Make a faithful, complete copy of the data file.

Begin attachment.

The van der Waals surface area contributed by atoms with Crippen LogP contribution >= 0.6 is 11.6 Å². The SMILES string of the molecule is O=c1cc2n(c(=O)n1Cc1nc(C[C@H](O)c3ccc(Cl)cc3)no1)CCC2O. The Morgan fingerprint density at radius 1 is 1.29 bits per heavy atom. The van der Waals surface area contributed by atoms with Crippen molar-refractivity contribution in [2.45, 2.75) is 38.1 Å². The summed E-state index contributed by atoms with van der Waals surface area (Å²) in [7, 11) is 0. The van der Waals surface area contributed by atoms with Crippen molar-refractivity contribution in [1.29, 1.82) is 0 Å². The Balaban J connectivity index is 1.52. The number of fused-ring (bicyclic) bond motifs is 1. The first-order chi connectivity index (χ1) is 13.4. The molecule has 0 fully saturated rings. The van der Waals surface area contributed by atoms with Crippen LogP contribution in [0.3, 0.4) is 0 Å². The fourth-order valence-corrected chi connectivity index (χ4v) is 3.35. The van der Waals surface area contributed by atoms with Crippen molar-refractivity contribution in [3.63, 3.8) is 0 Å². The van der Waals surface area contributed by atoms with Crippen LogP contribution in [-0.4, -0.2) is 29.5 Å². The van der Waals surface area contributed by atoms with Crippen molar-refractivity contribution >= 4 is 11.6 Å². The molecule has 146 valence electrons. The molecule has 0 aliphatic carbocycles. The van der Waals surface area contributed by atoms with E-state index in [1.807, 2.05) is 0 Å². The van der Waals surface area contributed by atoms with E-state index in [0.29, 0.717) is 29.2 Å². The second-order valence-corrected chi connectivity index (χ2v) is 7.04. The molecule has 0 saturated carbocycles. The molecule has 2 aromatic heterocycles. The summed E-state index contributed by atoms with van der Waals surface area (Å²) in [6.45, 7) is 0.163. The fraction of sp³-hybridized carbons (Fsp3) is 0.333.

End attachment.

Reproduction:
The van der Waals surface area contributed by atoms with Crippen LogP contribution >= 0.6 is 11.6 Å². The SMILES string of the molecule is O=c1cc2n(c(=O)n1Cc1nc(C[C@H](O)c3ccc(Cl)cc3)no1)CCC2O. The Morgan fingerprint density at radius 1 is 1.29 bits per heavy atom. The van der Waals surface area contributed by atoms with Crippen molar-refractivity contribution in [2.45, 2.75) is 38.1 Å². The summed E-state index contributed by atoms with van der Waals surface area (Å²) in [7, 11) is 0. The van der Waals surface area contributed by atoms with Crippen molar-refractivity contribution in [1.29, 1.82) is 0 Å². The Balaban J connectivity index is 1.52. The number of fused-ring (bicyclic) bond motifs is 1. The first-order chi connectivity index (χ1) is 13.4. The molecule has 0 fully saturated rings. The van der Waals surface area contributed by atoms with Crippen LogP contribution in [0.3, 0.4) is 0 Å². The fourth-order valence-corrected chi connectivity index (χ4v) is 3.35. The van der Waals surface area contributed by atoms with Crippen molar-refractivity contribution in [3.63, 3.8) is 0 Å². The van der Waals surface area contributed by atoms with Crippen LogP contribution in [-0.4, -0.2) is 29.5 Å². The van der Waals surface area contributed by atoms with Crippen molar-refractivity contribution >= 4 is 11.6 Å². The molecule has 146 valence electrons. The molecule has 0 aliphatic carbocycles. The van der Waals surface area contributed by atoms with E-state index in [1.807, 2.05) is 0 Å². The van der Waals surface area contributed by atoms with E-state index in [0.29, 0.717) is 29.2 Å². The second-order valence-corrected chi connectivity index (χ2v) is 7.04. The molecule has 0 saturated carbocycles. The molecule has 2 aromatic heterocycles. The summed E-state index contributed by atoms with van der Waals surface area (Å²) in [6.45, 7) is 0.163. The fraction of sp³-hybridized carbons (Fsp3) is 0.333.